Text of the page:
the states, viz., List-I (the Union List), List-II (the State List) and List-III (the Concurrent List) in the
Seventh Schedule:

(i) The Parliament has exclusive powers to make laws with respect to any of the matters
enumerated in the Union List. This list has at present 100 subjects (originally 971 subjects)
like defence, banking, foreign affairs, currency, atomic energy, insurance, communication,
inter-state trade and commerce, census, audit and so on.

(ii) The state legislature has “in normal circumstances” exclusive powers to make laws with
respect to any of the matters enumerated in the State List. This has at present 61 subjects
(originally 662 subjects) like public order, police, public health and sanitation, agriculture,
prisons, local government, fisheries, markets, theaters, gambling and so on.

(iii) Both, the Parliament and state legislature can make laws with respect to any of the matters
enumerated in the Concurrent List. This list has at present 52 subjects (originally 473 subjects)
like criminal law and procedure, civil procedure, marriage and divorce, population control
and family planning, electricity, labour wel-fare, economic and social planning, drugs,
newspapers, books and printing press, and others. The 42nd Amendment Act of 1976
transferred five subjects to Concurrent List from State List, that is, (a) education, (b) forests,
(c) weights and measures, (d) protection of wild animals and birds, and (e) administration of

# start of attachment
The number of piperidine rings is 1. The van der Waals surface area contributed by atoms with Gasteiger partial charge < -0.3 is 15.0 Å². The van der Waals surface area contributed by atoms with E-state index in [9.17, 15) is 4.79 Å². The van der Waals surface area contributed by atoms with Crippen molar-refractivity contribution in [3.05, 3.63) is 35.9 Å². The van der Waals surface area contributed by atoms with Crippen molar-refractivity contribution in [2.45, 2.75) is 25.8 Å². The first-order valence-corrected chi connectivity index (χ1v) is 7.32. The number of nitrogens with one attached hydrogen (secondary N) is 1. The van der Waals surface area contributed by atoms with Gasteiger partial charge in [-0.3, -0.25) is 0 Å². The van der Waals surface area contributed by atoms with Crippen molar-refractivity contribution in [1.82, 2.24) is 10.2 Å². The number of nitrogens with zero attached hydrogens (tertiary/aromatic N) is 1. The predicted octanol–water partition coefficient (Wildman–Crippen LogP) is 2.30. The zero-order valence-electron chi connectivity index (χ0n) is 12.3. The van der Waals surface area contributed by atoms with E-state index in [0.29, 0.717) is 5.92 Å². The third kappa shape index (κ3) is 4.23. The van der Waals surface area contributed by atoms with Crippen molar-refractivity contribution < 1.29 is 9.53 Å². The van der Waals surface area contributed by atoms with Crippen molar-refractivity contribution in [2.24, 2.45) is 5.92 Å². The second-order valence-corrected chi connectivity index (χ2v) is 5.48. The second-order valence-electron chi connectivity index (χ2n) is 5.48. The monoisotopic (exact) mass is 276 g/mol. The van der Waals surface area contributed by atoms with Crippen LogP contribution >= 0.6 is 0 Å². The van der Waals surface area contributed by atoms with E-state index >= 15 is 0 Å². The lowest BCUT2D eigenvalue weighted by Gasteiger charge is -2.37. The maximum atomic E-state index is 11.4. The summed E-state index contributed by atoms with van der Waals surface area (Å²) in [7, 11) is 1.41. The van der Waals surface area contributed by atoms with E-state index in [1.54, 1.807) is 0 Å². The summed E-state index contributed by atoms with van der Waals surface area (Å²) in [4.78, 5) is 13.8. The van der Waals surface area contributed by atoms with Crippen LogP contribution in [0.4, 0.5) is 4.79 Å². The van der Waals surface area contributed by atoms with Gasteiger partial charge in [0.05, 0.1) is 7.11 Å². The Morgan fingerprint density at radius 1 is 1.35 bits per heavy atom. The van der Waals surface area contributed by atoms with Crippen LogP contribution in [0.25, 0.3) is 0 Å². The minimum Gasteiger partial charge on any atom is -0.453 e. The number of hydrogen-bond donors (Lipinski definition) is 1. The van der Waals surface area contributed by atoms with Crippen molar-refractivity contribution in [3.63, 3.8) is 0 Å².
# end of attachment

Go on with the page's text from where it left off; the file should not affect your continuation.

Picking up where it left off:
justice; constitu-tion and organisation of all courts except the Supreme Court and the high
courts.

The power to make laws with respect to residuary subjects (i.e., the matters which are not
enumerated in any of the three lists) is vested in the Parliament. This residuary power of legisla-tion
includes the power to levy residuary taxes.

From the above scheme, it is clear that the matters of national importance and the matters which
requires uniformity of legislation nationwide are included in the Union List. The matters of regional
and local importance and the matters which permits diversity of interest are specified in the State
List. The matters on which uniformity of legislation throughout the country is desirable but not
essential are enumerated in the concurrent list. Thus, it permits diversity along with uniformity.
In US, only the powers of the Federal Government are enumerated in the Constitution and the
residuary powers are left to the states. The Australian Constitution followed the American pattern of
single enumeration of powers. In Canada, on the other hand, there is a double enumeration—Federal
and Provincial, and the residuary powers are vested in the Centre.

The Government of India (GoI) Act of 1935 provided for a three-fold emumenration, viz., federal,
provincial and concurrent. The present Constitution follows the scheme of this act but with one
difference, that is, under this act, the residuary powers were given neither to the federal legislature
nor to the provincial legislature but to the governor-general of India. In this respect, India follows the
Canadian precedent.

The Constitution expressly secure the predominance of the Union List over the State List and the
Concurrent List and that of the Concurrent List over the State List. Thus, in case of overlapping
between the Union List and the State List, the former should prevail. In case of overlapping between
the Union List and the Concurrent List, it is again the former which should prevail. Where there is a
conflict between the Concurrent List and the State List, it is the former that should prevail.

In case of a conflict between the Central law and the state law on a subject enumerated in the
Concurrent List, the Central law prevails over the state law. But, there is an exception. If the state law